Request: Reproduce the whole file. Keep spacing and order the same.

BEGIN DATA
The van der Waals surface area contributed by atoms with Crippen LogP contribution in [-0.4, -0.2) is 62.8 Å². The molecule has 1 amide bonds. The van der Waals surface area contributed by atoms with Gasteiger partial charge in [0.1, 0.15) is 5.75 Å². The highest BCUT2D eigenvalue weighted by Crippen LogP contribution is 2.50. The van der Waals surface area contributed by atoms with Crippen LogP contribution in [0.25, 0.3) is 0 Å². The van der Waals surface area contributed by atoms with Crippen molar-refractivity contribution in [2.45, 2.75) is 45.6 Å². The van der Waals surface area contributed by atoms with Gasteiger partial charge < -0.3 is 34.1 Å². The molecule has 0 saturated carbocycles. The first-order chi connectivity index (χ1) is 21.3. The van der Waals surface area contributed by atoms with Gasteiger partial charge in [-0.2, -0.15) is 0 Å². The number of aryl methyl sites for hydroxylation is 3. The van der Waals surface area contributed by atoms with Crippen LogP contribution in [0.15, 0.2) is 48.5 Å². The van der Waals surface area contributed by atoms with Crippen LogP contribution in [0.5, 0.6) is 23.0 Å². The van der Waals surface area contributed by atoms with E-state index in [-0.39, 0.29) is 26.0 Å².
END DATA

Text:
The van der Waals surface area contributed by atoms with Crippen LogP contribution in [-0.4, -0.2) is 62.8 Å². The molecule has 1 amide bonds. The van der Waals surface area contributed by atoms with Gasteiger partial charge in [0.1, 0.15) is 5.75 Å². The highest BCUT2D eigenvalue weighted by Crippen LogP contribution is 2.50. The van der Waals surface area contributed by atoms with Crippen LogP contribution in [0.25, 0.3) is 0 Å². The van der Waals surface area contributed by atoms with Crippen molar-refractivity contribution in [2.45, 2.75) is 45.6 Å². The van der Waals surface area contributed by atoms with Gasteiger partial charge < -0.3 is 34.1 Å². The molecule has 0 saturated carbocycles. The first-order chi connectivity index (χ1) is 21.3. The van der Waals surface area contributed by atoms with Gasteiger partial charge in [-0.2, -0.15) is 0 Å². The number of aryl methyl sites for hydroxylation is 3. The van der Waals surface area contributed by atoms with Crippen LogP contribution in [0.15, 0.2) is 48.5 Å². The van der Waals surface area contributed by atoms with Crippen LogP contribution in [0.5, 0.6) is 23.0 Å². The van der Waals surface area contributed by atoms with E-state index in [-0.39, 0.29) is 26.0 Å².